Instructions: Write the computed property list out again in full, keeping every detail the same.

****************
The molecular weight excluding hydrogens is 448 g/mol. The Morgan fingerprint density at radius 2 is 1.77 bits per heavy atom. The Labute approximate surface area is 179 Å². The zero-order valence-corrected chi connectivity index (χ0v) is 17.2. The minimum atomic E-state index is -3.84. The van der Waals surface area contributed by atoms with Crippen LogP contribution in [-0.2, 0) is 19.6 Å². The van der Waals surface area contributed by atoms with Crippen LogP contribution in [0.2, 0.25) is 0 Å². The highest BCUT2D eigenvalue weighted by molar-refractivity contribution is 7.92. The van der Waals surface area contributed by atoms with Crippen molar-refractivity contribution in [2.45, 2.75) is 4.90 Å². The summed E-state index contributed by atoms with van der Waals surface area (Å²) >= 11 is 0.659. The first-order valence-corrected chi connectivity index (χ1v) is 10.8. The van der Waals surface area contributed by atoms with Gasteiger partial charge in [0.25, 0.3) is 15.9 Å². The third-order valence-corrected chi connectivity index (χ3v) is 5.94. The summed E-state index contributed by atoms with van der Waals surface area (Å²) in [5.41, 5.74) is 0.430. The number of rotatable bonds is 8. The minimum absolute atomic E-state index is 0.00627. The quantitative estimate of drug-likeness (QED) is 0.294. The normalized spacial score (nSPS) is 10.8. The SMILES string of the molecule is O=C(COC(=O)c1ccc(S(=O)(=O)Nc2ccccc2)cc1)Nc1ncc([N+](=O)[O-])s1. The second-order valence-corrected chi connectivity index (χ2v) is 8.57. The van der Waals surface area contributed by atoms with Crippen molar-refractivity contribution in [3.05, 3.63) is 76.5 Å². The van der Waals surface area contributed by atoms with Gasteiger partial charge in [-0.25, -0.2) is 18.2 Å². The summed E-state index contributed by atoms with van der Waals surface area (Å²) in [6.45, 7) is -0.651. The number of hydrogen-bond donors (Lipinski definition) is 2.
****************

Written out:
The molecular weight excluding hydrogens is 448 g/mol. The Morgan fingerprint density at radius 2 is 1.77 bits per heavy atom. The Labute approximate surface area is 179 Å². The zero-order valence-corrected chi connectivity index (χ0v) is 17.2. The minimum atomic E-state index is -3.84. The van der Waals surface area contributed by atoms with Crippen LogP contribution in [-0.2, 0) is 19.6 Å². The van der Waals surface area contributed by atoms with Crippen LogP contribution in [0.2, 0.25) is 0 Å². The highest BCUT2D eigenvalue weighted by molar-refractivity contribution is 7.92. The van der Waals surface area contributed by atoms with Crippen molar-refractivity contribution in [2.45, 2.75) is 4.90 Å². The summed E-state index contributed by atoms with van der Waals surface area (Å²) >= 11 is 0.659. The first-order valence-corrected chi connectivity index (χ1v) is 10.8. The van der Waals surface area contributed by atoms with Gasteiger partial charge in [0.25, 0.3) is 15.9 Å². The third-order valence-corrected chi connectivity index (χ3v) is 5.94. The summed E-state index contributed by atoms with van der Waals surface area (Å²) in [5.41, 5.74) is 0.430. The number of rotatable bonds is 8. The minimum absolute atomic E-state index is 0.00627. The quantitative estimate of drug-likeness (QED) is 0.294. The normalized spacial score (nSPS) is 10.8. The SMILES string of the molecule is O=C(COC(=O)c1ccc(S(=O)(=O)Nc2ccccc2)cc1)Nc1ncc([N+](=O)[O-])s1. The second-order valence-corrected chi connectivity index (χ2v) is 8.57. The van der Waals surface area contributed by atoms with Crippen molar-refractivity contribution in [3.05, 3.63) is 76.5 Å². The van der Waals surface area contributed by atoms with Gasteiger partial charge in [-0.25, -0.2) is 18.2 Å². The summed E-state index contributed by atoms with van der Waals surface area (Å²) in [6.45, 7) is -0.651. The number of hydrogen-bond donors (Lipinski definition) is 2.